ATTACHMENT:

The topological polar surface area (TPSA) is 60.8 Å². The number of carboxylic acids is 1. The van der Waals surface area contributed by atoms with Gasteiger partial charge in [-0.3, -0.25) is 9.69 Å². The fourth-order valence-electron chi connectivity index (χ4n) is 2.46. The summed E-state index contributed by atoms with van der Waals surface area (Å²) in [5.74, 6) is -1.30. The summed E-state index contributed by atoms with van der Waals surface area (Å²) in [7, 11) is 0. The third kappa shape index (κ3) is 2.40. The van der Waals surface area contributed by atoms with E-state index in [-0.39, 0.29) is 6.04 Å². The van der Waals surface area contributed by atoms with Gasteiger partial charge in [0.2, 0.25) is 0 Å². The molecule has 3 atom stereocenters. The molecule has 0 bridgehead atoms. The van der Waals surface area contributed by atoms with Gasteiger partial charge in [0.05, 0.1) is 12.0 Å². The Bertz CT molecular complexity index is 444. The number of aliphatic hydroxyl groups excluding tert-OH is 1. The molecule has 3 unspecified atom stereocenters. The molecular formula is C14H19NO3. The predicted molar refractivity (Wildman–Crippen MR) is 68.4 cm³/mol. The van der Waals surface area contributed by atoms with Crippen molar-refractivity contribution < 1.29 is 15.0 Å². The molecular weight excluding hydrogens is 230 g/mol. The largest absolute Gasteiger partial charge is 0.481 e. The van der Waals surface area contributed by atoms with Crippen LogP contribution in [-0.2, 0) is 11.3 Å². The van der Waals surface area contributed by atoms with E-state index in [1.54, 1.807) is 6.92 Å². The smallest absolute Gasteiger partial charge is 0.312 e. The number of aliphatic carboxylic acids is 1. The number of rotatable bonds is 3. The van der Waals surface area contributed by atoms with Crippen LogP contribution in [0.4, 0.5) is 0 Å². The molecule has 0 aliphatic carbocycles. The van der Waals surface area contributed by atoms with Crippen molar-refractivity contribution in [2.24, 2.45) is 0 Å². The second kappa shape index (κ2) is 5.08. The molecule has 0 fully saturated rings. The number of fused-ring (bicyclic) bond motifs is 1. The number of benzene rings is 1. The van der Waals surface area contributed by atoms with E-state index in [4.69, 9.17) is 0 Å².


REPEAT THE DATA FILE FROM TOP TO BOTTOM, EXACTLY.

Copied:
The topological polar surface area (TPSA) is 60.8 Å². The number of carboxylic acids is 1. The van der Waals surface area contributed by atoms with Gasteiger partial charge in [-0.3, -0.25) is 9.69 Å². The fourth-order valence-electron chi connectivity index (χ4n) is 2.46. The summed E-state index contributed by atoms with van der Waals surface area (Å²) in [5.74, 6) is -1.30. The summed E-state index contributed by atoms with van der Waals surface area (Å²) in [7, 11) is 0. The third kappa shape index (κ3) is 2.40. The van der Waals surface area contributed by atoms with E-state index in [-0.39, 0.29) is 6.04 Å². The van der Waals surface area contributed by atoms with Gasteiger partial charge in [0.2, 0.25) is 0 Å². The molecule has 3 atom stereocenters. The molecule has 0 bridgehead atoms. The van der Waals surface area contributed by atoms with Gasteiger partial charge in [0.05, 0.1) is 12.0 Å². The Bertz CT molecular complexity index is 444. The number of aliphatic hydroxyl groups excluding tert-OH is 1. The molecule has 3 unspecified atom stereocenters. The molecular formula is C14H19NO3. The predicted molar refractivity (Wildman–Crippen MR) is 68.4 cm³/mol. The van der Waals surface area contributed by atoms with Crippen molar-refractivity contribution < 1.29 is 15.0 Å². The molecular weight excluding hydrogens is 230 g/mol. The largest absolute Gasteiger partial charge is 0.481 e. The van der Waals surface area contributed by atoms with Crippen LogP contribution in [-0.2, 0) is 11.3 Å². The van der Waals surface area contributed by atoms with E-state index in [1.54, 1.807) is 6.92 Å². The smallest absolute Gasteiger partial charge is 0.312 e. The number of aliphatic carboxylic acids is 1. The number of rotatable bonds is 3. The van der Waals surface area contributed by atoms with Crippen LogP contribution in [0.4, 0.5) is 0 Å². The molecule has 0 aliphatic carbocycles. The van der Waals surface area contributed by atoms with Crippen molar-refractivity contribution in [2.24, 2.45) is 0 Å². The second kappa shape index (κ2) is 5.08. The molecule has 0 fully saturated rings. The number of fused-ring (bicyclic) bond motifs is 1. The number of benzene rings is 1. The van der Waals surface area contributed by atoms with E-state index in [4.69, 9.17) is 0 Å².